"I am, dear Madam,

“ Yours truly,

“ S. PARR."

Another letter, communicated to me as having been written about this period to Sheridan by a Gentleman, then abroad, who was well acquainted with the whole party, contains allusions to the breach, which make its introduction here not irrelevant :

“ I wish very much to have some account of the state of things with you that I can rely on. I wish to know how all my old companions and fellow-labourers do; if the club yet exists; if you and Richardson, and Lord John, and Ellis, and Lawrence, and Fitzpatrick, &c. meet, and joke, and write as of old. What is become of Becket's, and the supper-parties, --the noctes cænæque? Poor Burgoyne! I am sure you all mourned him as I did, particularly Richardson :-pray remember me affecuonately to Richardson. It is a shame for you all, and I will say ungrateful in many of you, to have so totally forgotten me, and to leave me in ignorance of every thing public and private in which I am interested. The only crea

• It was well said, (I believe, by Mr. Fox,) that it was lucky both for Burke and Windham that they took the Royal side on the subject of the French Revolution, as they would have got hanged on the other.

ture who writes to me is the Duke of Portland ; but in the great and weighty occupations that engross his mind, you can easily conceive that the little details of our Society cannot enter into His Grace's correspondence. I have indeed carried on a pretty regular correspondence with young Burke, But that is now at an end. He is so wrapt up in the importance of his present pursuits, that it is too great an honour for me to continue to correspond with him. His father I ever must venerate and ever love ; yet I never could admire, even in him, what bis son has inherited from him, a tenacity of opinion and a violence of principle, that makes him lose bis friendships in his politics, and quarrel with every one who differs from him. Bitterly have I lamented that greatest of these quarrels, and, indeed, the only important one: nor can I conceive it to have been less afflicting to my private feelings than fatal to the party. The worst of it to me was, that I was obliged to condemn the man I loved, and that all the warmth of my affection, and the zeal of my partiality, could not suggest a single excuse to vindicate him either to the world or to myself, from the crime (for such it was) of giving such a triumph to the common enemy. He failed, too, in what I most loved him for -- his heart, There it was that Mr. Fox principally rose above him ; nor, amiable as he ever has been, did he ever appear half so amiable as on that trying occasion."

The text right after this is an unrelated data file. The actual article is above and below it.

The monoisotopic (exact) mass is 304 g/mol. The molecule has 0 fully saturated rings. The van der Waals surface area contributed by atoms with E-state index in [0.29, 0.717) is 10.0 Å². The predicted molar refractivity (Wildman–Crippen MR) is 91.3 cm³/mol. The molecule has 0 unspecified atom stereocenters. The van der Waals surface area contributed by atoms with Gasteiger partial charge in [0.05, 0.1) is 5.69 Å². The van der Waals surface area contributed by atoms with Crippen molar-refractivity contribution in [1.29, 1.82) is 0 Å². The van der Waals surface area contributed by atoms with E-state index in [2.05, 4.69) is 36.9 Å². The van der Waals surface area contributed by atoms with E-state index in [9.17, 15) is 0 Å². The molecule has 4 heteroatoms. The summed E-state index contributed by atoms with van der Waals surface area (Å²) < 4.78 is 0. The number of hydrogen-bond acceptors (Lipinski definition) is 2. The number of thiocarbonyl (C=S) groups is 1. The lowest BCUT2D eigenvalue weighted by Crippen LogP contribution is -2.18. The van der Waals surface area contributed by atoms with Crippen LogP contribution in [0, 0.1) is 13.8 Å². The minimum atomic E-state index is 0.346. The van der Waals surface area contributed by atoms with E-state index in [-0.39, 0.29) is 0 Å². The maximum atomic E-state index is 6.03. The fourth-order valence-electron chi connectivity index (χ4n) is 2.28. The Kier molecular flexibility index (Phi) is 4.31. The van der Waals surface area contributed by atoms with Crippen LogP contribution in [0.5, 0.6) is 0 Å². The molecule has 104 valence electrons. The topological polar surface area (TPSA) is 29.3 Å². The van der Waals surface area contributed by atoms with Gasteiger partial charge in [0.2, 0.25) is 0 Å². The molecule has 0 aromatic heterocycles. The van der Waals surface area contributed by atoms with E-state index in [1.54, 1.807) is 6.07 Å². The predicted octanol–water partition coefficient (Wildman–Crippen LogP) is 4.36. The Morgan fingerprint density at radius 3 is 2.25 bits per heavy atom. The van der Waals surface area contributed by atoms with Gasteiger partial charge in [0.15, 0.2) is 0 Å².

The topic upon which Sheridan most distinguished himself during this Session was the meditated interference of England in the war between Russia and the Porte, -one of the few measures of Mr. Pitt on which the sense of the nation was opposed to him. So unpopular, indeed, was the Armament, proposed to be raised for this object, and so rapidly did the majority of the Minister diminish during the discussion of it, that there appeared for some time a probability that the Whig party would be called into power, -an event which, happening at this critical juncture, might, by altering the policy of England, have changed the destinies of all Europe.

The circumstance to which at present this Russian question owes its chief hold upon English memories is the charge, arising out of it, brought against Mr. Fox of having sent Mr. Adair as his representative to Petersburgh, for the purpose of frustrating the objects for which the King's ministers were then actually negotiating. This accusation, though more than once obliquely intimated during the discussions upo in the Russian Armament in 1791, first met the public eye, in any tangible form, among those celebrated Articles of Impeachment against Mr. Fox, which were drawn up by Burke's practised hand* in 1793, and found their way surreptitiously into print in 1797. The angry and vindictive tone of this paper was but little calculated to inspire confidence in its statements, and the charge again died away, unsupported and unrefuted, till the appearance of the Memoirs of Mr. Pitt by the Bishop of Winchester ; when, upon the authority of documents said to be found among the papers of Mr. Pitt, but not produced, the accusation was revived, the Right Reverend biographer calling in aid of his own view of the transaction the charitable opinion of the Turks, who, he complacently assures us, "expressed great surprise that Mr. Fox had not lost his head for such conduct." Notwithstanding, however, this Concordat between the Right Reverend Prelate and the Turks, something more is still wanting to give validity to so serious an accusation. Until the produce tion of the alleged proofs (which Mr. Adair has confidently demanded) shall have put the public in possession of more recondite materials for judging, they must regard as satisfactory and conclusive the refutation of the whole charge, both as regards himself and his illustrious friend, which Mr. Adair has laid before the world; and for the truth of which not only his own high character, but the character of the ministries of both parties, who have since employed him in missions of the first trust and importance, seem to offer the strongest and most convincing pledges.

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The Empress of Russia, in testimony of her admiration of the eloquence of Mr. Fox on this occasion, sent an order to England, through her ambassador, for a bust of that statesman, which it was her intention, she said, to place between those of Demosthenes and Cicero. The following is a literal copy of Her Imperial Majesty's note on the subject :t

This was the third time that his talent for impeaching was exercised, as he acknowledged having drawn up, during the administration of Lord North, seven distinct Articles of Impeachment against that nobleman, which, however, the advice of Lord Rockingham induced him to relinquish.

† Found among Mr. Sheridan's papers, with these words, in his own